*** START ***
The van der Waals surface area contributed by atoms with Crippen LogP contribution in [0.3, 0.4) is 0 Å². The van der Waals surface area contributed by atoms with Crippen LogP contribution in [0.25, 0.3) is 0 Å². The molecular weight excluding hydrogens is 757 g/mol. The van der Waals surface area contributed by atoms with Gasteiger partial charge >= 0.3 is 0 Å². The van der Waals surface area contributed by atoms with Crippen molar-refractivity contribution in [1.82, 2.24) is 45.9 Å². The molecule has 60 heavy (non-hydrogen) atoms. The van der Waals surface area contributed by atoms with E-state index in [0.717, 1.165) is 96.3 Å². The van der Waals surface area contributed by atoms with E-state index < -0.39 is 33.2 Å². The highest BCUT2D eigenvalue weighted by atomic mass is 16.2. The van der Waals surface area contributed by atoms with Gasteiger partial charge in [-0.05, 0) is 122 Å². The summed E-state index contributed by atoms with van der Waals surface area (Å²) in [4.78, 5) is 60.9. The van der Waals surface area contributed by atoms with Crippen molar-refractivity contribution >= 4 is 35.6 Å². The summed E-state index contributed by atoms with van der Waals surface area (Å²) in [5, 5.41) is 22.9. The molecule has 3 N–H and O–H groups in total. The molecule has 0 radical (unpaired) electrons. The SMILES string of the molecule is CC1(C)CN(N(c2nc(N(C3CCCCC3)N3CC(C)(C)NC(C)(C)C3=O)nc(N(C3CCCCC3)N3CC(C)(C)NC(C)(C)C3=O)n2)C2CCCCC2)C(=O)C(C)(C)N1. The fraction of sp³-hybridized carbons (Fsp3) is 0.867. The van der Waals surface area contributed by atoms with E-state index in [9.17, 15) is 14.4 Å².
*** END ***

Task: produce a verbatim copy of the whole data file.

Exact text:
The van der Waals surface area contributed by atoms with Crippen LogP contribution in [0.3, 0.4) is 0 Å². The van der Waals surface area contributed by atoms with Crippen LogP contribution in [0.25, 0.3) is 0 Å². The molecular weight excluding hydrogens is 757 g/mol. The van der Waals surface area contributed by atoms with Gasteiger partial charge >= 0.3 is 0 Å². The van der Waals surface area contributed by atoms with Crippen molar-refractivity contribution in [1.82, 2.24) is 45.9 Å². The molecule has 60 heavy (non-hydrogen) atoms. The van der Waals surface area contributed by atoms with E-state index in [0.717, 1.165) is 96.3 Å². The van der Waals surface area contributed by atoms with E-state index < -0.39 is 33.2 Å². The highest BCUT2D eigenvalue weighted by atomic mass is 16.2. The van der Waals surface area contributed by atoms with Gasteiger partial charge in [-0.05, 0) is 122 Å². The summed E-state index contributed by atoms with van der Waals surface area (Å²) in [4.78, 5) is 60.9. The van der Waals surface area contributed by atoms with Crippen molar-refractivity contribution >= 4 is 35.6 Å². The summed E-state index contributed by atoms with van der Waals surface area (Å²) in [5, 5.41) is 22.9. The molecule has 3 N–H and O–H groups in total. The molecule has 0 radical (unpaired) electrons. The SMILES string of the molecule is CC1(C)CN(N(c2nc(N(C3CCCCC3)N3CC(C)(C)NC(C)(C)C3=O)nc(N(C3CCCCC3)N3CC(C)(C)NC(C)(C)C3=O)n2)C2CCCCC2)C(=O)C(C)(C)N1. The fraction of sp³-hybridized carbons (Fsp3) is 0.867. The van der Waals surface area contributed by atoms with E-state index in [9.17, 15) is 14.4 Å².